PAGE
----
Response of Peripheral Blood Th17 Cells to Inhaled Dermatophagoides pteronyssinus in Patients with Allergic Rhinitis and Asthma
Recent studies have shown the importance of Th17 cells in the development of allergic airway diseases. We examined Dermatophagoides pteronyssinus-induced changes in peripheral blood Th17 cells to establish the importance of these cells in late-phase allergic inflammation in patients with allergic rhinitis (AR) and allergic asthma (AA).
Eighteen patients with mild-to-moderate/severe persistent AR, 14 patients with intermittent- or mild-to-moderate persistent AA, and 15 healthy subjects (HS) were examined. All patients had positive skin test to D. pteronyssinus. Study subjects underwent bronchial challenge with D. pteronyssinus. The peripheral blood Th1, Th2, and Th17 cells were determined by flow cytometry 24 h before and 7 and 24 h after challenge. The serum IL-17 levels were determined by ELISA.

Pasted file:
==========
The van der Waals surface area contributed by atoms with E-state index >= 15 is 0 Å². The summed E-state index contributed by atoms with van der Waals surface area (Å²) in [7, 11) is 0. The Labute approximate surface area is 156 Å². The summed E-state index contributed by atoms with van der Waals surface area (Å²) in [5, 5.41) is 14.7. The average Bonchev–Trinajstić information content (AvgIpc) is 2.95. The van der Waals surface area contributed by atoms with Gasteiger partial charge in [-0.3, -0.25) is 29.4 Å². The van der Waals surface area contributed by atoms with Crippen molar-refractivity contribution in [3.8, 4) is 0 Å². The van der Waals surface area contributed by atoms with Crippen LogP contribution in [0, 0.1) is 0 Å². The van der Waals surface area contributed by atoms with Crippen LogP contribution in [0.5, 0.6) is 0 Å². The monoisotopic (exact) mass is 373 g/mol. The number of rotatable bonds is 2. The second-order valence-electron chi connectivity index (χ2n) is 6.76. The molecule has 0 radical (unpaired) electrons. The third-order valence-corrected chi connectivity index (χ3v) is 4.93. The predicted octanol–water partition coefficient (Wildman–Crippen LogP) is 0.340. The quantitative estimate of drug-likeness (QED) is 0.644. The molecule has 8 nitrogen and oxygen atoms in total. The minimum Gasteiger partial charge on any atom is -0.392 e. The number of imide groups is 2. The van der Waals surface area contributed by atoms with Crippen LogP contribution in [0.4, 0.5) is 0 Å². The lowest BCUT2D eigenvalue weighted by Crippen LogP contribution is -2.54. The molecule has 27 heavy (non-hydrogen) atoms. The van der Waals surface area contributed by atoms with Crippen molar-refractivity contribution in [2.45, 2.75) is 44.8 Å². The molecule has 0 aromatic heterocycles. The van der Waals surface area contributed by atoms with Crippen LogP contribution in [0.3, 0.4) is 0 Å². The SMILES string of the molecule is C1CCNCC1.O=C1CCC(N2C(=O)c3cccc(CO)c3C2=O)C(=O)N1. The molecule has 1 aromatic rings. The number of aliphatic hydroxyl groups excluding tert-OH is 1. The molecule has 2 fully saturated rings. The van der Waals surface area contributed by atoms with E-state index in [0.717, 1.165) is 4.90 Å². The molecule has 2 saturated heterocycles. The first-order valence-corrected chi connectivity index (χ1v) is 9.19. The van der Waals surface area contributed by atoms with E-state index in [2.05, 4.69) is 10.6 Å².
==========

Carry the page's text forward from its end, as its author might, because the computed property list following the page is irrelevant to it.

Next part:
The percentage of Th17 cells and IL-17 levels was significantly higher in patients with AR and AA compared with HS before and after challenge. Twenty-four hours after challenge, the percentage of Th17 cells increased significantly in patients with AA compared with baseline values. The IL-17 levels rose markedly in patients with AR and AA after challenge. Moreover, 24 h after challenge, the percentage of Th17 cells and IL-17 levels were significantly higher in patients with AA than those with AR.
Percentages of peripheral blood Th17 cells and serum IL-17 levels were found to be higher in patients with AR and AA. An increase in the percentage of Th17 cells following challenge shows that Th17 cells may have an important role in the development of late-phase allergen-induced inflammation.